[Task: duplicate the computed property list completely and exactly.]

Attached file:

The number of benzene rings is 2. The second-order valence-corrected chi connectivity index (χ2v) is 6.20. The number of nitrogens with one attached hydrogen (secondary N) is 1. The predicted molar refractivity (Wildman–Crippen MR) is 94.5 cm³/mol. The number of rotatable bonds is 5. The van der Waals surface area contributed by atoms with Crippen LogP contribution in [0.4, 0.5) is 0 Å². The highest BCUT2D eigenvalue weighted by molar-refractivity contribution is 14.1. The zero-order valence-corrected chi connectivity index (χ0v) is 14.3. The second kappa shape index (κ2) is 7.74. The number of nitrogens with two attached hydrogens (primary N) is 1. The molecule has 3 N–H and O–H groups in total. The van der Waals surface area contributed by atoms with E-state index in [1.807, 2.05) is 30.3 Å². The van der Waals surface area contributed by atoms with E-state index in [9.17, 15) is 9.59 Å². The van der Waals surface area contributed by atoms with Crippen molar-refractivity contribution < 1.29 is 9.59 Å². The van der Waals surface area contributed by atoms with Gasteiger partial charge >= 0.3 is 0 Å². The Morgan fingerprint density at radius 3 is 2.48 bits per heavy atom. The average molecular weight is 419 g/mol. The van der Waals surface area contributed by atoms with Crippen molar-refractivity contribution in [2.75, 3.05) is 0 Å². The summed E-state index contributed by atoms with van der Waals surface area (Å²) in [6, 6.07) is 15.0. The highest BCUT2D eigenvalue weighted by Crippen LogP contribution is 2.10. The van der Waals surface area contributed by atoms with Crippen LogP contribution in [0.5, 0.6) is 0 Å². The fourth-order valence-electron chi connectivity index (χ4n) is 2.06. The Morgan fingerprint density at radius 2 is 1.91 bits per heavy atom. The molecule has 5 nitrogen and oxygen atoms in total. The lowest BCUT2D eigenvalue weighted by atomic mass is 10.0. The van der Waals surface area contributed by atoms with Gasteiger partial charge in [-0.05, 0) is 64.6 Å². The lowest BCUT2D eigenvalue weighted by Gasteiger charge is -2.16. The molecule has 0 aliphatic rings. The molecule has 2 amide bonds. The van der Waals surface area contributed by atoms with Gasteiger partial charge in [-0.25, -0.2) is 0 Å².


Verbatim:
The number of benzene rings is 2. The second-order valence-corrected chi connectivity index (χ2v) is 6.20. The number of nitrogens with one attached hydrogen (secondary N) is 1. The predicted molar refractivity (Wildman–Crippen MR) is 94.5 cm³/mol. The number of rotatable bonds is 5. The van der Waals surface area contributed by atoms with Crippen LogP contribution in [0.4, 0.5) is 0 Å². The highest BCUT2D eigenvalue weighted by molar-refractivity contribution is 14.1. The zero-order valence-corrected chi connectivity index (χ0v) is 14.3. The second kappa shape index (κ2) is 7.74. The number of nitrogens with two attached hydrogens (primary N) is 1. The molecule has 3 N–H and O–H groups in total. The van der Waals surface area contributed by atoms with E-state index in [1.807, 2.05) is 30.3 Å². The van der Waals surface area contributed by atoms with E-state index in [9.17, 15) is 9.59 Å². The van der Waals surface area contributed by atoms with Crippen molar-refractivity contribution < 1.29 is 9.59 Å². The van der Waals surface area contributed by atoms with Gasteiger partial charge >= 0.3 is 0 Å². The Morgan fingerprint density at radius 3 is 2.48 bits per heavy atom. The average molecular weight is 419 g/mol. The van der Waals surface area contributed by atoms with Crippen molar-refractivity contribution in [2.75, 3.05) is 0 Å². The summed E-state index contributed by atoms with van der Waals surface area (Å²) in [6, 6.07) is 15.0. The highest BCUT2D eigenvalue weighted by Crippen LogP contribution is 2.10. The van der Waals surface area contributed by atoms with Crippen LogP contribution in [0.5, 0.6) is 0 Å². The fourth-order valence-electron chi connectivity index (χ4n) is 2.06. The Morgan fingerprint density at radius 2 is 1.91 bits per heavy atom. The molecule has 5 nitrogen and oxygen atoms in total. The lowest BCUT2D eigenvalue weighted by atomic mass is 10.0. The van der Waals surface area contributed by atoms with Gasteiger partial charge in [-0.05, 0) is 64.6 Å². The lowest BCUT2D eigenvalue weighted by Gasteiger charge is -2.16. The molecule has 0 aliphatic rings. The molecule has 2 amide bonds. The van der Waals surface area contributed by atoms with Gasteiger partial charge in [-0.25, -0.2) is 0 Å².